Big Lots Inc.'s fiscal second-quarter earnings dropped 38% as the closeout retailer saw its revenue and same-store sales fall, while expenses climbed.
Shares sank 15% in recent light premarket trading as results missed expectations ....
Big Lots, which helps manufacturers clear their warehouses of overstocked and discounted goods, targets cost-conscious customers who are being pinched by higher fuel and food prices.
Earlier this month, J.P. Morgan Chase & Co. (JPM) downgraded Big Lots to underweight, saying the company "is in the wrong place at the wrong time." It referred to the retailer's "stretched core consumer demographic" of between $42,000 to $45,000 in household income, and more-discretionary shopping profile. It added that only 30% of Big Lots' sales come from "need-based consumables" versus nearly 70% at Family Dollar Stores Inc. (FDO) and Dollar General Corp. (DG).
Why is the stock performance of Big Lots a harbinger of what's to come? Because it shows how stimulus is killing the lower class, and increasingly killing the middle class, through the erosion of discretionary spending power via creeping food and energy inflation - or, as Doug Kass calls it, "screwflation," because the lower and middle classes are getting screwed.
The bottom line irony is that, to the degree that stimulus "works," it does so by helping the rich get richer through the boosting of paper assets.
In a "stimulated" economic environment, interest rates remain low, which is excellent for credit worthy borrowers who can finance at rock bottom rates. At the same time, though, the low rates are not available to the vast majority of the populace with middling to poor credit. The same dynamic plays across businesses with "rich" Fortune 500 corporations able to lock in long-term borrowing rates below 2%, whereas struggling small businesses - which make up the backbone of the U.S. economy - get no real finance help at all.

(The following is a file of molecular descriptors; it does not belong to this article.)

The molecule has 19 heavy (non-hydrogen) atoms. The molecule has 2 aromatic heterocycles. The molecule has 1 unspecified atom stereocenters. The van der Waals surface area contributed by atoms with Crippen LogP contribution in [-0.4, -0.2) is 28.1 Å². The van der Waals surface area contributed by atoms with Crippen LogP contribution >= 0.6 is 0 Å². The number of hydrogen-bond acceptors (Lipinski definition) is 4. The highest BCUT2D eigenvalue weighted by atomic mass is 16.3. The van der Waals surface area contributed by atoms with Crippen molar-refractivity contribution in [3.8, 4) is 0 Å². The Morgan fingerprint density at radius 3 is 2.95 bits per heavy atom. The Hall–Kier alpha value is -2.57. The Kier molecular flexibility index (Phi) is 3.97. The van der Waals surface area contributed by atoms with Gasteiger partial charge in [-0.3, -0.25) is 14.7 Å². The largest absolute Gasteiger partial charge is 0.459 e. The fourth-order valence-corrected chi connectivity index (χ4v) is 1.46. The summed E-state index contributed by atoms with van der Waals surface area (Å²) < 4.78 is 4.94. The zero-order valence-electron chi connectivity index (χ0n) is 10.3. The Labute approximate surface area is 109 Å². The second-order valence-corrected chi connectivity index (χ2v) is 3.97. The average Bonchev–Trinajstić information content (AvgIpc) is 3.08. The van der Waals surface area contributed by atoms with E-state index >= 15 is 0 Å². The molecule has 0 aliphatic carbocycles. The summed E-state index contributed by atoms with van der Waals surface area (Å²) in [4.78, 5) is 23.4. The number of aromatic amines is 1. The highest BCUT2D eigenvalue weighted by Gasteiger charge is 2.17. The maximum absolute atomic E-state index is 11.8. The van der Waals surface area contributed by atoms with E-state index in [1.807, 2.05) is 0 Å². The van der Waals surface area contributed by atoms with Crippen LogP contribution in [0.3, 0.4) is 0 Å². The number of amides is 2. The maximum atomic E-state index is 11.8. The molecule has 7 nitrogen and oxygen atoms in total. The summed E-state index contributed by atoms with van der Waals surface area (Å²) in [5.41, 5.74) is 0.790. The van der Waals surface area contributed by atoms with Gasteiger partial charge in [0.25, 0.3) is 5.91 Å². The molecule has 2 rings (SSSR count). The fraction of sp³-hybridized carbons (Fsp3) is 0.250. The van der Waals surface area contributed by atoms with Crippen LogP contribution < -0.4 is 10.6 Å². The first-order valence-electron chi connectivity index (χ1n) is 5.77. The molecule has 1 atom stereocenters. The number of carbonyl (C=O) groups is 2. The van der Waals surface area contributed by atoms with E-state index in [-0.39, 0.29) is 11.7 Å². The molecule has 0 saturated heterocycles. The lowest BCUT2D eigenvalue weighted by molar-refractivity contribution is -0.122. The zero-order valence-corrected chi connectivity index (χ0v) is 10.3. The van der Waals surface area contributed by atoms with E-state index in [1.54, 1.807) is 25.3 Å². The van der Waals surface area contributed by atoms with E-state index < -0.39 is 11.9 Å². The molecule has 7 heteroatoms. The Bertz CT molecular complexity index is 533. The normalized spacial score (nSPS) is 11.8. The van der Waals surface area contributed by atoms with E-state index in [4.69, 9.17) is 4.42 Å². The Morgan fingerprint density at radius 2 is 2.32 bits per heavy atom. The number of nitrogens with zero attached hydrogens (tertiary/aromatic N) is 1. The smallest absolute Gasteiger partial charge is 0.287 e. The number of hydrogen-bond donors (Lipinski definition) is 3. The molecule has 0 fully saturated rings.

In the above sense, stimulus is an extension of the "socialism for the rich, capitalism for the rest" type thinking that fueled the bailouts of the global banking system. But stimulus is also ultimately self-defeating, even for the wealthy, because a hollowed out U.S. economy in which the middle class grows poorer by the day is ultimately headed for severe political backlash, economic implosion, or some combination of both.
As traders, we are agnostic in terms of moral interpretation of economic policies. But we are keenly interested in real world implications of how policy will impact prices. It appears clear to us at this juncture that "stupid stimulus," and the fact-free, logic-free, hope-jag driven emphasis on more government intervention to shore up markets, is going to lead to a very, very bad end.
Ironically, this bad end does not require stock prices to go lower - it is conceivable that the Federal Reserve could step in and buy equities if things get bad enough! - but what does seem clear is that, as long as government officials do stupid things that fly in the face of free market economic principles, with dumb commentators and myopic Wall Street and business leaders cheering them on, net results will go from bad to worse.
All in all, it is an excellent time to possess the capability to go short, as we have stated repeatedly. In our real money portfolios, where a majority of our liquid net worth is invested, we are now more than 40% net short with open profits on all positions.